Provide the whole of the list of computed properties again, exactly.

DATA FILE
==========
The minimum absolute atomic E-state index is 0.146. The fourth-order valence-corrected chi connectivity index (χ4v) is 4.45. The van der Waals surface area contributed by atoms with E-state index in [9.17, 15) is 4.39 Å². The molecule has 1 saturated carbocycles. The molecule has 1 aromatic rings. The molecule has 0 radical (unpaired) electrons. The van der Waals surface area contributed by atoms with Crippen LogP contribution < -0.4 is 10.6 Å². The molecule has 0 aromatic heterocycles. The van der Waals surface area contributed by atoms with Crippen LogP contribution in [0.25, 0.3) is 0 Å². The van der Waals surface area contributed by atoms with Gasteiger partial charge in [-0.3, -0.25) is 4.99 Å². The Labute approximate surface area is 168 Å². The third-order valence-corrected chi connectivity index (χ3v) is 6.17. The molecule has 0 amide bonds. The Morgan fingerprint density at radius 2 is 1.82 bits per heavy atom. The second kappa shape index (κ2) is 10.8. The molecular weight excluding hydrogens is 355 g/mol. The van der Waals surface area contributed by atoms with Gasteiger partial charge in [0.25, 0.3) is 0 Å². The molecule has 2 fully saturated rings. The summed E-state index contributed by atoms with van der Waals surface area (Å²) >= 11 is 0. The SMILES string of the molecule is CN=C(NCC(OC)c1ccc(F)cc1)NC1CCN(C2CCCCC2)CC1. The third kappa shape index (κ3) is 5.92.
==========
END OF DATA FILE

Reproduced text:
The minimum absolute atomic E-state index is 0.146. The fourth-order valence-corrected chi connectivity index (χ4v) is 4.45. The van der Waals surface area contributed by atoms with E-state index in [9.17, 15) is 4.39 Å². The molecule has 1 saturated carbocycles. The molecule has 1 aromatic rings. The molecule has 0 radical (unpaired) electrons. The van der Waals surface area contributed by atoms with Crippen LogP contribution < -0.4 is 10.6 Å². The molecule has 0 aromatic heterocycles. The van der Waals surface area contributed by atoms with Crippen LogP contribution in [0.25, 0.3) is 0 Å². The van der Waals surface area contributed by atoms with Gasteiger partial charge in [-0.3, -0.25) is 4.99 Å². The Labute approximate surface area is 168 Å². The third-order valence-corrected chi connectivity index (χ3v) is 6.17. The molecule has 0 amide bonds. The Morgan fingerprint density at radius 2 is 1.82 bits per heavy atom. The second kappa shape index (κ2) is 10.8. The molecular weight excluding hydrogens is 355 g/mol. The van der Waals surface area contributed by atoms with Gasteiger partial charge in [0.25, 0.3) is 0 Å². The molecule has 2 fully saturated rings. The summed E-state index contributed by atoms with van der Waals surface area (Å²) >= 11 is 0. The SMILES string of the molecule is CN=C(NCC(OC)c1ccc(F)cc1)NC1CCN(C2CCCCC2)CC1. The third kappa shape index (κ3) is 5.92.